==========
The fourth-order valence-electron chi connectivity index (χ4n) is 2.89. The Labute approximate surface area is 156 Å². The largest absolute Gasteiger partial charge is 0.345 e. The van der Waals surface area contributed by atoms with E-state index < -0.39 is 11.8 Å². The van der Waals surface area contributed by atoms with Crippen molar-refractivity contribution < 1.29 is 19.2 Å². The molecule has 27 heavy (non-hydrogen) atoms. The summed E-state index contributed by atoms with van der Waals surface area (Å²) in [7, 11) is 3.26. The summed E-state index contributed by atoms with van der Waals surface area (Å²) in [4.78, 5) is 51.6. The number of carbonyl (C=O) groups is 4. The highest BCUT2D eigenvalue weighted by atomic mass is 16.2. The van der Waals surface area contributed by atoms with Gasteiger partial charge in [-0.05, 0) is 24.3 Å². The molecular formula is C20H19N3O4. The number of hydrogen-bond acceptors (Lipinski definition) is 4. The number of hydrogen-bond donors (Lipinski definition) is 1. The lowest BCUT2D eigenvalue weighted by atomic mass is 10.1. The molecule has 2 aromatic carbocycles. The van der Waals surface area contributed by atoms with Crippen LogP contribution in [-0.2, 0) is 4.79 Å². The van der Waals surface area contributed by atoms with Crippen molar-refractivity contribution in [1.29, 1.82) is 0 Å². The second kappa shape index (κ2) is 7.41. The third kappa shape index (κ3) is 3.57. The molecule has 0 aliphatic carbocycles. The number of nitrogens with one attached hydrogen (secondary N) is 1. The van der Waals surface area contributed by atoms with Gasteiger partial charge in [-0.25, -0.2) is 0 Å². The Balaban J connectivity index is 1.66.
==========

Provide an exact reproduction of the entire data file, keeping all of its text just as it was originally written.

The fourth-order valence-electron chi connectivity index (χ4n) is 2.89. The Labute approximate surface area is 156 Å². The largest absolute Gasteiger partial charge is 0.345 e. The van der Waals surface area contributed by atoms with E-state index < -0.39 is 11.8 Å². The van der Waals surface area contributed by atoms with Crippen molar-refractivity contribution < 1.29 is 19.2 Å². The molecule has 27 heavy (non-hydrogen) atoms. The summed E-state index contributed by atoms with van der Waals surface area (Å²) in [7, 11) is 3.26. The summed E-state index contributed by atoms with van der Waals surface area (Å²) in [4.78, 5) is 51.6. The number of carbonyl (C=O) groups is 4. The highest BCUT2D eigenvalue weighted by atomic mass is 16.2. The van der Waals surface area contributed by atoms with Gasteiger partial charge in [-0.05, 0) is 24.3 Å². The molecular formula is C20H19N3O4. The number of hydrogen-bond acceptors (Lipinski definition) is 4. The number of hydrogen-bond donors (Lipinski definition) is 1. The lowest BCUT2D eigenvalue weighted by atomic mass is 10.1. The molecule has 2 aromatic carbocycles. The van der Waals surface area contributed by atoms with Crippen LogP contribution in [-0.2, 0) is 4.79 Å². The van der Waals surface area contributed by atoms with Crippen molar-refractivity contribution in [1.29, 1.82) is 0 Å². The second kappa shape index (κ2) is 7.41. The third kappa shape index (κ3) is 3.57. The molecule has 0 aliphatic carbocycles. The number of nitrogens with one attached hydrogen (secondary N) is 1. The van der Waals surface area contributed by atoms with Gasteiger partial charge in [-0.25, -0.2) is 0 Å². The Balaban J connectivity index is 1.66.